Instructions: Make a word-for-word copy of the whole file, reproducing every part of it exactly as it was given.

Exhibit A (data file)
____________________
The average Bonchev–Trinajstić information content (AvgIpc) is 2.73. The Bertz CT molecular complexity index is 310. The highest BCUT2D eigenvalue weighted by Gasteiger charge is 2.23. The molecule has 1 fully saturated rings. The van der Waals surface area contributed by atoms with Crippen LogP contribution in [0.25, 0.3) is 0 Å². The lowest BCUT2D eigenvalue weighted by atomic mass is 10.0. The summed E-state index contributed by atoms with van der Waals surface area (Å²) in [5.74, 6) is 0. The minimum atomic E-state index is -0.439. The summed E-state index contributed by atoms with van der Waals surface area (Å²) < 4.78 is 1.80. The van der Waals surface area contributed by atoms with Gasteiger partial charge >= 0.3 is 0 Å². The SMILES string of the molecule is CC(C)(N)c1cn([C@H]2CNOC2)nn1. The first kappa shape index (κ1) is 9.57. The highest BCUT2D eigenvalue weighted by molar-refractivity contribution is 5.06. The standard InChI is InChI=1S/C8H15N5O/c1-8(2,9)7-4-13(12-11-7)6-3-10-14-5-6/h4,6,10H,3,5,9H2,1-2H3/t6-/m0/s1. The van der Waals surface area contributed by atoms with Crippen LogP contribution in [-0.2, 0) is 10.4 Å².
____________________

The average Bonchev–Trinajstić information content (AvgIpc) is 2.73. The Bertz CT molecular complexity index is 310. The highest BCUT2D eigenvalue weighted by Gasteiger charge is 2.23. The molecule has 1 fully saturated rings. The van der Waals surface area contributed by atoms with Crippen LogP contribution in [0.25, 0.3) is 0 Å². The lowest BCUT2D eigenvalue weighted by atomic mass is 10.0. The summed E-state index contributed by atoms with van der Waals surface area (Å²) in [5.74, 6) is 0. The minimum atomic E-state index is -0.439. The summed E-state index contributed by atoms with van der Waals surface area (Å²) < 4.78 is 1.80. The van der Waals surface area contributed by atoms with Gasteiger partial charge >= 0.3 is 0 Å². The SMILES string of the molecule is CC(C)(N)c1cn([C@H]2CNOC2)nn1. The first kappa shape index (κ1) is 9.57. The highest BCUT2D eigenvalue weighted by molar-refractivity contribution is 5.06. The standard InChI is InChI=1S/C8H15N5O/c1-8(2,9)7-4-13(12-11-7)6-3-10-14-5-6/h4,6,10H,3,5,9H2,1-2H3/t6-/m0/s1. The van der Waals surface area contributed by atoms with Crippen LogP contribution in [-0.2, 0) is 10.4 Å².